Message-ID: <1043566974.5121.1568675005735.JavaMail.confluence@external-wiki.terc.edu> Subject: Exported From Confluence MIME-Version: 1.0 Content-Type: multipart/related; boundary="----=_Part_5120_907773684.1568675005734" ------=_Part_5120_907773684.1568675005734 Content-Type: text/html; charset=UTF-8 Content-Transfer-Encoding: quoted-printable Content-Location: file:///C:/exported.html Frequently Asked Questions

# Frequently Asked Questions

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Q: What is the goal of EMPower?

A: The goal of EMPower is to help adults and adolescent= s manage the mathematical demands they meet in the various aspects of their= lives:

• Everyday life: Weighing options and making decisions a= cross the spectrum from consumer choices to personal health
• Further education: Preparing for high school equivalen= cy tests and community college courses
• Workplace success: Thriving in jobs that demand proble= m solving, measurement, communication, and fluency with numbers
Q: My students don=E2=80=99t spend a lo= t of time in my classroom. Is this the best use of instructional time if th= eir goal is to =E2=80=9Cget in and get out=E2=80=9D as quickly as possible?= Shouldn=E2=80=99t I spend whatever time they have on a program designed to= prepare them for college placement or high school equivalency tests?

A: The National Center for Education and the Economy la= unched an intense study of the mathematics students need to be college and = career ready. They determined that middle school math is vital for success = in nine different programs offered at community colleges. They based their = assessment on texts and exams from programs including nursing, accounting, = and criminal justice. Though middle school math=E2=80=94fractions, decimals= , percents, ratio, and proportion=E2=80=94are taught, they are not learned = well. Teaching these concepts so that learners have a true foundation rathe= r than a shaky, passing familiarity with a number of topics and procedures = will enable students to meet their long-term goals.

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Q: Is there an ideal level for the=  EMPower series?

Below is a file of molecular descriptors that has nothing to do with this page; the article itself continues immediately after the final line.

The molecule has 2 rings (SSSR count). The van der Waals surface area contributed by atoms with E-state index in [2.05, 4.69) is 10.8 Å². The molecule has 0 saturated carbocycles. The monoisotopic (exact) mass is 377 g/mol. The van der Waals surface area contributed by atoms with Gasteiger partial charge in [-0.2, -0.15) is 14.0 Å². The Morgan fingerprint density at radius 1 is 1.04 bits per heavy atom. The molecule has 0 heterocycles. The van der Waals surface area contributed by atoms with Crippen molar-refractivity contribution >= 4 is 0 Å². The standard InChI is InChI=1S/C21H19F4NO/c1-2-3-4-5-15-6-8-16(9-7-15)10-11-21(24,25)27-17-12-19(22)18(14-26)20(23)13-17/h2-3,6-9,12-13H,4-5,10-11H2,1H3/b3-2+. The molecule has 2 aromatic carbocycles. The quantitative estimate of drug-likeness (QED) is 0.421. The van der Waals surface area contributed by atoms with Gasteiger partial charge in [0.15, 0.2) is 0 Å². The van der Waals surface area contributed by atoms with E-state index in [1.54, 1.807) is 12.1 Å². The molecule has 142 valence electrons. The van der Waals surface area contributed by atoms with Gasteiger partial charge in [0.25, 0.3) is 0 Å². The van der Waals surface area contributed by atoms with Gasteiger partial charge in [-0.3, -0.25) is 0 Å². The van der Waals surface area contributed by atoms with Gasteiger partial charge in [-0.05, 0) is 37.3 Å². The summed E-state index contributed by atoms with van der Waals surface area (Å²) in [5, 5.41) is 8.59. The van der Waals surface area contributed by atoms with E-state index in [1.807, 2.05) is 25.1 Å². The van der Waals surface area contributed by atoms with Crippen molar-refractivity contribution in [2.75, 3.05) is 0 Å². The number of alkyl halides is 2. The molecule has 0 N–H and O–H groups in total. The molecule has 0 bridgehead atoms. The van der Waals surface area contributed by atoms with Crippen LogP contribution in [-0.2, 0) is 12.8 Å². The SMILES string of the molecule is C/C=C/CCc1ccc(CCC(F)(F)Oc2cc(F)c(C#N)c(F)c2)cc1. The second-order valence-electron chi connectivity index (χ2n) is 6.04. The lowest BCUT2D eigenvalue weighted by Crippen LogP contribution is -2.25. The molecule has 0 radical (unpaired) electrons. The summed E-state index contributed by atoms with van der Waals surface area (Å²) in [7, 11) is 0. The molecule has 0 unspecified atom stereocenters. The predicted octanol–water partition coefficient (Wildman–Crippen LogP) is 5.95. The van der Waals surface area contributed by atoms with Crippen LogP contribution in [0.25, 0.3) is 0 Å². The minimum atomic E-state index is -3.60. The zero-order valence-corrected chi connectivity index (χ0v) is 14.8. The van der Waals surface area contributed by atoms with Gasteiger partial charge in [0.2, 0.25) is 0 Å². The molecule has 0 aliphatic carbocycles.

A: The EMPower Student Book pages in= clude situations and instructions that require some proficiency in written = English. Students who test at National Reporting System (NRS) low and high = intermediate levels or grades 4-7 grade level equivalency in mathematics ar= e the best candidates for EMPower. Such students may have som= e familiarity with basic operations and know some number facts but might be= unable to retain some basic operations and know some number facts but migh= t be unable to retain some procedures or perform them accurately or reliabl= y.

Students at a higher level can benefit from EMPower i= f they have trouble getting started on a problem on their own, or if they a= re anxious and shut down when they see equations that look complicated.&nbs= p;EMPower sets them up to be more independent, to test multip= le solution paths, and to feel more confident in being flexible with number= s.

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Q: I have classes that are widely = multi-level. Can this work?

A: In a classroom with a wide range of levels, focus on= students=E2=80=99 representations and reasoning. This gives everyone the c= hance to see that answers emerge in several ways. Slowing down deepens unde= rstanding and avoids facile responses. Having calculators available can eve= n the playing field. Choose lessons like Is That You, Mona Lisa? or Countri= es in Our Closets that have activities with a hands-on component.